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There’s still time left in the public comment period (which ends
March
8) for you to object to the FDIC’s evil and pernicious “Know Your
Customer” plan. As WorldNetDaily readers may know, the proposal (as
published in the December 7, 1998
Federal Register) requires that banks:

  • Determine their customers’ sources of funds.

  • Determine their customers’ “normal and expected transactions.”

  • Monitor customer transactions and identify transactions that are
    inconsistent with normal and expected transactions.

  • Report any “suspicious activity” to federal investigators.

  • Place limitations on amounts that can be withdrawn at any one
    time.

The ostensible point is to attack money-laundering techniques
employed
by drug traffickers and other criminals who hide illegal profits.
What this proposal will really do is to turn every bank teller into a
government informer and every individual with a bank account into a
criminal suspect. In a free society, the government has no business
asking where you got your money or when and why you spend it. And
politicians certainly have no right to force your bank to monitor your
account – a form of illegal, warrantless search that unquestionably
violates the Fourth Amendment.

Insight magazine reported in its last issue that, of the responses
received so far during this public comment period — which ends March 8
– more than 11,000 have been opposed to the program. Something like
ten are in favor. That’s good, but it’s not good enough.

We need more than a lopsided proportion of “no” responses. We need
numbers enough to constitute a major public uprising. The American
people’s views regarding this government-mandated invasion of their
privacy must be made both exquisitely and emphatically clear.

Why? Because I and many others suspect that those behind this
proposed surveillance system will simply retract their proposal. Then
they’ll rewrite it. They’ll eliminate telltale language like
“profiling,” claim what they’re doing is a mere formalization of the
status quo, and generally tidy the thing up so as to try and slip it
under our radar the next time around.

Only a true mass outpouring of condemnation, as witnessed by sheer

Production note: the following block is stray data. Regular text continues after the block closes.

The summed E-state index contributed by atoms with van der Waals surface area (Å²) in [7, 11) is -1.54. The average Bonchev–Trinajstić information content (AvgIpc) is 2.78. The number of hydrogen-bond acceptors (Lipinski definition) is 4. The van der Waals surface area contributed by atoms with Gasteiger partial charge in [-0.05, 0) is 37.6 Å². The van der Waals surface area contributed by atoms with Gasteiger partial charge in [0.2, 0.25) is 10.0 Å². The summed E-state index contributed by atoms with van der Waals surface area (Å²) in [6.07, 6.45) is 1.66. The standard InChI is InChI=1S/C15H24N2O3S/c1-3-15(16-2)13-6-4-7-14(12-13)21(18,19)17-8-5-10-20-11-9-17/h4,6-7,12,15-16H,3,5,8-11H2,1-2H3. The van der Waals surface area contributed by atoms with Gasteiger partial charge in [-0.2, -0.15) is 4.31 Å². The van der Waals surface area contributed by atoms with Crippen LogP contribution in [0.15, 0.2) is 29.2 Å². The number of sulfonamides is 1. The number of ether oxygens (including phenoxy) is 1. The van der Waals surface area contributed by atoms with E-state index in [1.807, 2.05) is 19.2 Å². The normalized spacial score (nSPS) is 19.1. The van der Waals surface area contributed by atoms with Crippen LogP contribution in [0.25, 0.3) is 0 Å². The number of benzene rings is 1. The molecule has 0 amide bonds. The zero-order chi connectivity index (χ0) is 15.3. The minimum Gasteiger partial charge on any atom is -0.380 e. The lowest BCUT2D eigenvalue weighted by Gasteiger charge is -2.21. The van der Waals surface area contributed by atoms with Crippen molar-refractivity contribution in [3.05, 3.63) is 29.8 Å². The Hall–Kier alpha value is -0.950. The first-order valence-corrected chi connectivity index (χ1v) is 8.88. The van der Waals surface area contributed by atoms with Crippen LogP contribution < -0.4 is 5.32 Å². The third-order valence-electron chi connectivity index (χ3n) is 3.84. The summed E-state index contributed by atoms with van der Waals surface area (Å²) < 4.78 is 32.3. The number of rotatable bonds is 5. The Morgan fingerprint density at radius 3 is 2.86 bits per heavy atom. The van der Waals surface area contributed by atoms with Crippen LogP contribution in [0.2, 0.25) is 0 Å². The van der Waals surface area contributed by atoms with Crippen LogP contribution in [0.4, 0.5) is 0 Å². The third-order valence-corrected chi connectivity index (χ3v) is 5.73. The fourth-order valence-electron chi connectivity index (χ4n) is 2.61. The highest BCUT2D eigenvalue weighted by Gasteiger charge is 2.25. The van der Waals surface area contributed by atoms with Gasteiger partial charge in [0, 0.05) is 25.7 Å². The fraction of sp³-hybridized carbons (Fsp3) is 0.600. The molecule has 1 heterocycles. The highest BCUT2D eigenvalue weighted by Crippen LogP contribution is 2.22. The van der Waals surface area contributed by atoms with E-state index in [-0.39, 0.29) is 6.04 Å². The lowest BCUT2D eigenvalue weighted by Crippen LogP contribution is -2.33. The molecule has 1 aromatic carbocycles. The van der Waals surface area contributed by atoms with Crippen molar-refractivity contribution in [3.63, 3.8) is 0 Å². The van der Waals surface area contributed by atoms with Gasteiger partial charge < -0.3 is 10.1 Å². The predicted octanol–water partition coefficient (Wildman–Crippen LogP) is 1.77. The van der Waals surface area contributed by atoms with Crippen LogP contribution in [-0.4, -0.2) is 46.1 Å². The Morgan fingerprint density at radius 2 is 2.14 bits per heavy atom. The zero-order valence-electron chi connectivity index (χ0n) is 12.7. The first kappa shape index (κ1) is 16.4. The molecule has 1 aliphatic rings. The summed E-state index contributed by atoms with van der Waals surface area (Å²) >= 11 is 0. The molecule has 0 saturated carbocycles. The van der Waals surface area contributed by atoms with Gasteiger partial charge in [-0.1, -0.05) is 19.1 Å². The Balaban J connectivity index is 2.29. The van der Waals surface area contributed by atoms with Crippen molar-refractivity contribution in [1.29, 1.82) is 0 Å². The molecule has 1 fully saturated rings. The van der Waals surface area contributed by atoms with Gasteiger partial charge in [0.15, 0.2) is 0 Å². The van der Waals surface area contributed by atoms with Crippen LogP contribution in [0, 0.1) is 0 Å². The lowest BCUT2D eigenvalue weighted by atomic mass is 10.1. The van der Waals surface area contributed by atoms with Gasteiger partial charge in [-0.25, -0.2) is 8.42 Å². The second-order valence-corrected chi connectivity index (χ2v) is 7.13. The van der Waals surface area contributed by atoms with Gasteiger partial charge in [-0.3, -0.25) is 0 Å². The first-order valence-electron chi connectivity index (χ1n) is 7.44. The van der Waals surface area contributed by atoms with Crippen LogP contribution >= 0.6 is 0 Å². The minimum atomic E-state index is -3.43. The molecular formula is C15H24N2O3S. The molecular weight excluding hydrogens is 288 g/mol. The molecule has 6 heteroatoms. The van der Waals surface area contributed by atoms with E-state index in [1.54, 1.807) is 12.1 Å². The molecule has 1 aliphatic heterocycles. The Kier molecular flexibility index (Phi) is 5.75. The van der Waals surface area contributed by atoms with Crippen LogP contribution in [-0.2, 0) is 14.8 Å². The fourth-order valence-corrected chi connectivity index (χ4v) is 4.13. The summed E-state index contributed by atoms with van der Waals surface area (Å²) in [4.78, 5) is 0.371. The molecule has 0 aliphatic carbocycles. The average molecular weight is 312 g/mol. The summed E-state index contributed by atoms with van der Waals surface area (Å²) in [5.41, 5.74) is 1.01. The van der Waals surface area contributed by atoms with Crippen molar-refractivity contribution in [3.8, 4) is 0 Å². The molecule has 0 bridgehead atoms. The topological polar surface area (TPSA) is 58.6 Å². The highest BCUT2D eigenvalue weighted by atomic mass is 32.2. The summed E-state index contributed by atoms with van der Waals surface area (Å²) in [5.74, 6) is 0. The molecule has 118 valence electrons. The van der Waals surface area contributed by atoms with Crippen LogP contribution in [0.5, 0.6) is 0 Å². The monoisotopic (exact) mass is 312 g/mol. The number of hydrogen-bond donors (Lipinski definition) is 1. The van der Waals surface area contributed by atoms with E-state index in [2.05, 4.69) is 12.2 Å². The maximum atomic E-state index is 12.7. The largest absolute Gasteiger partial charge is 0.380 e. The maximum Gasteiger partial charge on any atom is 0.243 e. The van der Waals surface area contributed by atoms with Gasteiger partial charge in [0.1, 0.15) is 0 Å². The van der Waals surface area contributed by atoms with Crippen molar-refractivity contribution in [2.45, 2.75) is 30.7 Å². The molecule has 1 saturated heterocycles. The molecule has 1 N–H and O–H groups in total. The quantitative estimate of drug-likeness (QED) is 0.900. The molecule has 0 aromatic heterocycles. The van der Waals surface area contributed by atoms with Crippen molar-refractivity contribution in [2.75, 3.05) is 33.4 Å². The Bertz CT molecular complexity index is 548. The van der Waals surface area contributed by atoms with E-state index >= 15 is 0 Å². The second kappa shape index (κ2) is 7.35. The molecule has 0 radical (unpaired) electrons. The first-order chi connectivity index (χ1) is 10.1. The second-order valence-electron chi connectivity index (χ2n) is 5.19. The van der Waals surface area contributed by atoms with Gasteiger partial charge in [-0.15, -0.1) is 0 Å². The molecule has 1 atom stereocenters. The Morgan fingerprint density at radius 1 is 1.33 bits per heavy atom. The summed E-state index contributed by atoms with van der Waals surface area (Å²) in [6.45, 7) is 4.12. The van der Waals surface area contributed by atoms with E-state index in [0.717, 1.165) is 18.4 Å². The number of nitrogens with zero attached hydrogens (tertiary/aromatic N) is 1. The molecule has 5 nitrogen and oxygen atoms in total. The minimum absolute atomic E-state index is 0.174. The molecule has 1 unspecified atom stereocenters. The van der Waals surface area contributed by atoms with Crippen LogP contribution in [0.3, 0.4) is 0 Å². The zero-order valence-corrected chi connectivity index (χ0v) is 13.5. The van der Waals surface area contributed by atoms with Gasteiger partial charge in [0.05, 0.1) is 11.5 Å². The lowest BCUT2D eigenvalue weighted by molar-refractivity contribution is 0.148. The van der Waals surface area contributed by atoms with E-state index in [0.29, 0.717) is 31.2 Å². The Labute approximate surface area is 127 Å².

bulk of numbers, has any hope of creating enough of an impression to
make a difference. The mainstream media must not only notice the
story — as some have in fact been doing — but confer upon it the
status of an “issue.” Simply put, there must be weight to our
opposition — a weight that will only come with volume.

Turn up the volume.

Write to:

Robert E. Feldman

Executive Secretary

Federal Deposit Insurance Corporation

550 17th Street NW

Washington DC 20429

Fax: (202) 898-3838

Or, email comments@FDIC.gov — but bear in mind that a snail-mailed
or
faxed comment may have more of an impact on the un-cyber-savvy than an
emailed one. And include your name and address; anonymity is an
invitation for your message to be simply thrown out (and rudeness
won’t help your case, either).

With enemies like these…

Readers will no doubt be fascinated to discover that WorldNetDaily
has
a brand-new, self-appointed court jester, in the highly indignant
person of one Robert Holloway. Mr Holloway
is so shocked — shocked — at our nefarious goings-on that he has
recently instigated a Web page of his own, Patriotism or
Paranoia?
, apparently
devoted solely and specifically to the “careful examination and
debunking” of everything WorldNetDaily is and stands for.

Clearly Mr Holloway’s new site is in its first tremulous infant, if
not embryonic, stages: at this writing, it consists of nothing more
than a one-page general screed or mission statement, setting forth in
general terms his objections to what he is pleased to call “the
WorldNetDaily.” (I think I can say we’re flattered by the definite
article, since we like to think that, if multiple WorldNetDailies
exist, we’re definitely THE one to be reckoned with.) But if this